Goals modest in debate on school budget First hearing tonight

few demands expected

January 23, 1996|By Anne Haddad | Anne Haddad,SUN STAFF

A range of voices will rise in defense of elementary school music, small class sizes, programs for the gifted and a raise in salaries beginning at tonight's first public hearing on the 1996-1997 county school budget.

In past years, those voices would have asked for more. Now, they are working to maintain the status quo and, possibly, competing against each other's interests in the toughest year anyone can remember.

"We're not asking for anything to be added," said Ralph Blevins, president of the Carroll County Education Association. "It's just not a year to do that."

"This is a question of what can we keep, not what can we add," said Linda Murphy, president of the Carroll County Council of PTAs.

Parents are hoping class sizes don't grow.

Teachers are hoping for that, too, and that their pay raises will survive.

A new arts group will ask that the instrumental music program for fourth- and fifth-graders continue.

Bus contractors are likely to ask, as they have in past years, for a cost-of-living increase.

Superintendent Brian Lockard is recommending a 1996-1997 budget of $143,449,246, up 6.74 percent from the current year's. Most of the increase results from the 902 additional students school officials expect in the fall.

The budget proposal would mean increasing class sizes, eliminating middle school computer training and spending less money on judges and guest conductors for band contests.

But in spite of the entreaties not to cut one thing or another, the school board probably will have to pare an additional $3.3 million to meet spending targets set by the County Commissioners.

In addition to cutting programs such as elementary instrumental music and increasing class sizes, school officials say, teachers and other staff members may have to give up all or part of a 3 percent pay raise that was to have begun next school year.

The Carroll County Alliance for Arts Education drew about 60 parents, grandparents and teachers to a meeting last week to organize against cuts in elementary instrumental music. The group was formed last summer in anticipation of cuts, said Donald Myers, vice president of the alliance and one of the owners of Stu's Music Shop in Westminster.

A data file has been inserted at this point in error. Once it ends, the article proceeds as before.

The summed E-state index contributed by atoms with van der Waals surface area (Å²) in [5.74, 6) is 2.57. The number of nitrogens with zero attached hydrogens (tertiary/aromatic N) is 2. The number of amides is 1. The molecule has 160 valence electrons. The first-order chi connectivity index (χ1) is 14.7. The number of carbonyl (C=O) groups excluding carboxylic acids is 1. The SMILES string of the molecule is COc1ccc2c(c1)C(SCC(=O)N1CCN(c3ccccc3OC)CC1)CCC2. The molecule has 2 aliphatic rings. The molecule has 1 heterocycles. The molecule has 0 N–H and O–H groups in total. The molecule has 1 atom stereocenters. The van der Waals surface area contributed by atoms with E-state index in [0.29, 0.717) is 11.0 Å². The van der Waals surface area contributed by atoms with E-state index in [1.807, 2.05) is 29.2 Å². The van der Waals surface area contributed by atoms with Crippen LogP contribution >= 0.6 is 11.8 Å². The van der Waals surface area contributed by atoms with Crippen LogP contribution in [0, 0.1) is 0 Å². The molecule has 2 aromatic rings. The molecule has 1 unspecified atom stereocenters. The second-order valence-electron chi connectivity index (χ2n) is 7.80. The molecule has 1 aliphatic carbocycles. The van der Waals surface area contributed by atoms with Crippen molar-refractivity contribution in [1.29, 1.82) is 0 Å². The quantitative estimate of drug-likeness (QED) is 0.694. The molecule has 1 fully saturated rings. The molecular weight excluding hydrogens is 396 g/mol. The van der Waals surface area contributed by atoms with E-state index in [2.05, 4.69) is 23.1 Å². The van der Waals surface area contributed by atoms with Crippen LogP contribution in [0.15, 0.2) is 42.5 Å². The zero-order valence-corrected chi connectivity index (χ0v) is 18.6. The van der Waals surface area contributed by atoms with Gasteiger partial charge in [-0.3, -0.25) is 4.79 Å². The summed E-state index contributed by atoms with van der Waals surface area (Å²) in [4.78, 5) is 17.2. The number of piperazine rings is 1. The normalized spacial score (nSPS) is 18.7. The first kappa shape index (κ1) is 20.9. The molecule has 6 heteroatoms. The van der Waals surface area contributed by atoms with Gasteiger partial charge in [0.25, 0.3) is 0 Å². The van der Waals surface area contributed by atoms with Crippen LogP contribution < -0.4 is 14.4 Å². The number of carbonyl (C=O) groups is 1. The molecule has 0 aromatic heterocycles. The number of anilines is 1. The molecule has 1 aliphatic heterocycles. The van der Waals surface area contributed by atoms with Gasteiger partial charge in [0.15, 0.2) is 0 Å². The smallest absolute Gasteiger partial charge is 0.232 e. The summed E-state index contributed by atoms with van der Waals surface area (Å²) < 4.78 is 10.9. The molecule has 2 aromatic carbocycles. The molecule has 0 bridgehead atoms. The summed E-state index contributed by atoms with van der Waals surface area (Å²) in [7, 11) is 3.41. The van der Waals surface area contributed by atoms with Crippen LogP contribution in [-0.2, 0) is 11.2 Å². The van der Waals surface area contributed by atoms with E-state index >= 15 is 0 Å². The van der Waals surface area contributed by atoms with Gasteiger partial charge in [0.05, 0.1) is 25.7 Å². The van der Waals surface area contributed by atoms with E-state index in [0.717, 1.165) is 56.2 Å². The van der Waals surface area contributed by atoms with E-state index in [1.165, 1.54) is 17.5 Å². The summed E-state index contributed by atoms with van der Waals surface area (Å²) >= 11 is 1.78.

"If the budget really has to be reduced, that reduction can be spread out on different areas," he said, rather than eliminating the whole elementary music program in which he taught 20 years ago.

"I just saw how much it benefited students. It is essential," Mr. Myers said.

Even if it means higher impact fees for each new home built in the county or increases in other taxes, Mr. Myers said, elementary music should stay.

The alliance will have representatives at all of the hearings and will take its case to the commissioners. The group's next meeting will be March 11 at Westminster High School.

If all employees forgo the 3 percent cost-of-living raise that had been negotiated for the next school year, it would save about $2.5 million, said Assistant Superintendent William Hyde.

Most employees would still get a small incremental raise, but if the board went even further, it could save $1.4 million by freezing all staff members at their current pay.

Such a freeze has not been proposed by school administrators, but it is a solution suggested by the schools' retired comptroller, James Reter. Mr. Reter said the emphasis on cutting programs such as music and sports transportation is a strategy designed to alarm parents.

"I feel they're crocodile tears," Mr. Reter said. "If they would freeze everybody on step, they wouldn't have to cut any programs."

Ms. Murphy disagreed. She was among several parents, PTA officials and others who were consulted during the fall and winter before administrators drew up the list of programs to be cut.

"Even in that arena, we were careful not to undermine the quality of the staff we have," she said.

"We've gotten to the point where there are no right answers," Ms. Murphy said.

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